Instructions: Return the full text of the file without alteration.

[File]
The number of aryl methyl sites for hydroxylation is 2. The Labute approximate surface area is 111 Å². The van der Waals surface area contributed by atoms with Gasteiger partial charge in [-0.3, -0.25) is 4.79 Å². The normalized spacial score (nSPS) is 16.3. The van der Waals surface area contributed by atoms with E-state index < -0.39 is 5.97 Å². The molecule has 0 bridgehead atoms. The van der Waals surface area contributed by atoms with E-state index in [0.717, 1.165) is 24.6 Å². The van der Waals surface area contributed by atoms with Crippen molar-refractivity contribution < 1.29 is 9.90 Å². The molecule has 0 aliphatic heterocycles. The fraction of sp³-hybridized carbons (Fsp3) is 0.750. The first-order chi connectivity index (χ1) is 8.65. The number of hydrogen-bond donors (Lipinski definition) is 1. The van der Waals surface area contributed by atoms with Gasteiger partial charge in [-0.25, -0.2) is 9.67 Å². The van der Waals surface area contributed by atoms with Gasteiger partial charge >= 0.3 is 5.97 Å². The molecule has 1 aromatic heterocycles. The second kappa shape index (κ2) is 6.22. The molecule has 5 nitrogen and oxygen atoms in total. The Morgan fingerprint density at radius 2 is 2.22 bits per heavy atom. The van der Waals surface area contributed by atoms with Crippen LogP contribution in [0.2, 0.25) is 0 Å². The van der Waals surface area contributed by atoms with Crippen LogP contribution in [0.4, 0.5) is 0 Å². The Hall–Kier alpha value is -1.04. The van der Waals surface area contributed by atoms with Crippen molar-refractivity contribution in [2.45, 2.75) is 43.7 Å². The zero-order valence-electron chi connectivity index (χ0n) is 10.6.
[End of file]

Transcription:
The number of aryl methyl sites for hydroxylation is 2. The Labute approximate surface area is 111 Å². The van der Waals surface area contributed by atoms with Gasteiger partial charge in [-0.3, -0.25) is 4.79 Å². The normalized spacial score (nSPS) is 16.3. The van der Waals surface area contributed by atoms with E-state index < -0.39 is 5.97 Å². The molecule has 0 bridgehead atoms. The van der Waals surface area contributed by atoms with E-state index in [0.717, 1.165) is 24.6 Å². The van der Waals surface area contributed by atoms with Crippen molar-refractivity contribution < 1.29 is 9.90 Å². The molecule has 0 aliphatic heterocycles. The fraction of sp³-hybridized carbons (Fsp3) is 0.750. The first-order chi connectivity index (χ1) is 8.65. The number of hydrogen-bond donors (Lipinski definition) is 1. The van der Waals surface area contributed by atoms with Gasteiger partial charge in [-0.25, -0.2) is 9.67 Å². The van der Waals surface area contributed by atoms with Gasteiger partial charge >= 0.3 is 5.97 Å². The molecule has 1 aromatic heterocycles. The second kappa shape index (κ2) is 6.22. The molecule has 5 nitrogen and oxygen atoms in total. The Morgan fingerprint density at radius 2 is 2.22 bits per heavy atom. The van der Waals surface area contributed by atoms with Crippen LogP contribution in [0.2, 0.25) is 0 Å². The van der Waals surface area contributed by atoms with Crippen LogP contribution in [0.4, 0.5) is 0 Å². The Hall–Kier alpha value is -1.04. The van der Waals surface area contributed by atoms with Crippen molar-refractivity contribution in [2.45, 2.75) is 43.7 Å². The zero-order valence-electron chi connectivity index (χ0n) is 10.6.